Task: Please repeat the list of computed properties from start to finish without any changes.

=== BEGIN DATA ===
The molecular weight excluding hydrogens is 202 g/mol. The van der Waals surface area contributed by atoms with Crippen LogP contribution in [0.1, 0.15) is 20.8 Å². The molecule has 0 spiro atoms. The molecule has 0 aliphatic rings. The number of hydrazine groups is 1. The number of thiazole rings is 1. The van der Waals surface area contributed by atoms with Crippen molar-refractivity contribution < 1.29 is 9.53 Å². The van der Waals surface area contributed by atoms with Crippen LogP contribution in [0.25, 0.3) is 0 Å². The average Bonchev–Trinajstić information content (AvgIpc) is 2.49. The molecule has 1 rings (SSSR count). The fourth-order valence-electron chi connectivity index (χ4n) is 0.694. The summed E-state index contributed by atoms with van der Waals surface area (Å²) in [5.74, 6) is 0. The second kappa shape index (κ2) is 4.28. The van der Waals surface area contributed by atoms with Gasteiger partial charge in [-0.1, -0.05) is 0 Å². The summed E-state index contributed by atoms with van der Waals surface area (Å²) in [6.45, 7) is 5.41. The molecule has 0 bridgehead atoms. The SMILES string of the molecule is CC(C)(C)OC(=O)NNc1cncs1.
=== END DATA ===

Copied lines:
The molecular weight excluding hydrogens is 202 g/mol. The van der Waals surface area contributed by atoms with Crippen LogP contribution in [0.1, 0.15) is 20.8 Å². The molecule has 0 spiro atoms. The molecule has 0 aliphatic rings. The number of hydrazine groups is 1. The number of thiazole rings is 1. The van der Waals surface area contributed by atoms with Crippen molar-refractivity contribution < 1.29 is 9.53 Å². The van der Waals surface area contributed by atoms with Crippen LogP contribution in [0.25, 0.3) is 0 Å². The average Bonchev–Trinajstić information content (AvgIpc) is 2.49. The molecule has 1 rings (SSSR count). The fourth-order valence-electron chi connectivity index (χ4n) is 0.694. The summed E-state index contributed by atoms with van der Waals surface area (Å²) in [5.74, 6) is 0. The second kappa shape index (κ2) is 4.28. The van der Waals surface area contributed by atoms with Gasteiger partial charge in [-0.1, -0.05) is 0 Å². The summed E-state index contributed by atoms with van der Waals surface area (Å²) in [6.45, 7) is 5.41. The molecule has 0 bridgehead atoms. The SMILES string of the molecule is CC(C)(C)OC(=O)NNc1cncs1.